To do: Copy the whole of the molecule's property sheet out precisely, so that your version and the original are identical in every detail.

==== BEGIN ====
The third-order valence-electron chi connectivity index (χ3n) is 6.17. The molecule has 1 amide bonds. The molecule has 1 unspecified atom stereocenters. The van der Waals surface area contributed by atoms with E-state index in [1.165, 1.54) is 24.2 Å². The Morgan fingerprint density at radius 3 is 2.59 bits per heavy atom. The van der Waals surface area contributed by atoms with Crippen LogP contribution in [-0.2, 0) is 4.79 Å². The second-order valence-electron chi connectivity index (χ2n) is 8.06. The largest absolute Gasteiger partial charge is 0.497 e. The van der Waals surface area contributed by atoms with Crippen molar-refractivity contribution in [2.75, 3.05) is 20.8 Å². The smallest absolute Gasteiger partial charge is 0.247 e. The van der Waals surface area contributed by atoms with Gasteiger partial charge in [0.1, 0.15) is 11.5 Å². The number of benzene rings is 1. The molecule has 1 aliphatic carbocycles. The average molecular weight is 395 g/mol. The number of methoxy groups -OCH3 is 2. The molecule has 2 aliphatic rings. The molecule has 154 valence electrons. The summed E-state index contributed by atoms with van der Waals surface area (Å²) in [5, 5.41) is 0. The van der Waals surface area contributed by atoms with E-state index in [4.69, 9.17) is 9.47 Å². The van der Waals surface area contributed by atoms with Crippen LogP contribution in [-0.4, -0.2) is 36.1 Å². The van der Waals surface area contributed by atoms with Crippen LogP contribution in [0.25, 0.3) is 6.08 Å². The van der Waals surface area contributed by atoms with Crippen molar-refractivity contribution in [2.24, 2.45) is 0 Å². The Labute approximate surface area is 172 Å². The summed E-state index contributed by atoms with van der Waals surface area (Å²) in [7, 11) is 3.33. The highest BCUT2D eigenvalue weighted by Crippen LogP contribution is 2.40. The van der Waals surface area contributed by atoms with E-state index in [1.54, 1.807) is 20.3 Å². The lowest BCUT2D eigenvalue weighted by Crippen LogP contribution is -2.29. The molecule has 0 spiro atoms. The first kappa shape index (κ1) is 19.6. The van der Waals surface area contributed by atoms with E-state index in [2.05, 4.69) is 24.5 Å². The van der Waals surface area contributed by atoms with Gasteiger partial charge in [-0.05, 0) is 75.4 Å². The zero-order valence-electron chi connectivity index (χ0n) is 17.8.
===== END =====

The third-order valence-electron chi connectivity index (χ3n) is 6.17. The molecule has 1 amide bonds. The molecule has 1 unspecified atom stereocenters. The van der Waals surface area contributed by atoms with E-state index in [1.165, 1.54) is 24.2 Å². The Morgan fingerprint density at radius 3 is 2.59 bits per heavy atom. The van der Waals surface area contributed by atoms with Crippen LogP contribution in [-0.2, 0) is 4.79 Å². The second-order valence-electron chi connectivity index (χ2n) is 8.06. The largest absolute Gasteiger partial charge is 0.497 e. The van der Waals surface area contributed by atoms with Crippen molar-refractivity contribution in [2.75, 3.05) is 20.8 Å². The smallest absolute Gasteiger partial charge is 0.247 e. The van der Waals surface area contributed by atoms with Gasteiger partial charge in [0.1, 0.15) is 11.5 Å². The number of benzene rings is 1. The molecule has 1 aliphatic carbocycles. The average molecular weight is 395 g/mol. The number of methoxy groups -OCH3 is 2. The molecule has 2 aliphatic rings. The molecule has 154 valence electrons. The summed E-state index contributed by atoms with van der Waals surface area (Å²) in [5, 5.41) is 0. The van der Waals surface area contributed by atoms with E-state index in [4.69, 9.17) is 9.47 Å². The van der Waals surface area contributed by atoms with Crippen LogP contribution in [-0.4, -0.2) is 36.1 Å². The van der Waals surface area contributed by atoms with Crippen LogP contribution in [0.25, 0.3) is 6.08 Å². The van der Waals surface area contributed by atoms with Crippen molar-refractivity contribution in [2.24, 2.45) is 0 Å². The Labute approximate surface area is 172 Å². The summed E-state index contributed by atoms with van der Waals surface area (Å²) in [7, 11) is 3.33. The highest BCUT2D eigenvalue weighted by Crippen LogP contribution is 2.40. The van der Waals surface area contributed by atoms with E-state index in [1.54, 1.807) is 20.3 Å². The lowest BCUT2D eigenvalue weighted by Crippen LogP contribution is -2.29. The molecule has 0 spiro atoms. The first kappa shape index (κ1) is 19.6. The van der Waals surface area contributed by atoms with E-state index in [2.05, 4.69) is 24.5 Å². The van der Waals surface area contributed by atoms with Gasteiger partial charge in [-0.05, 0) is 75.4 Å². The zero-order valence-electron chi connectivity index (χ0n) is 17.8.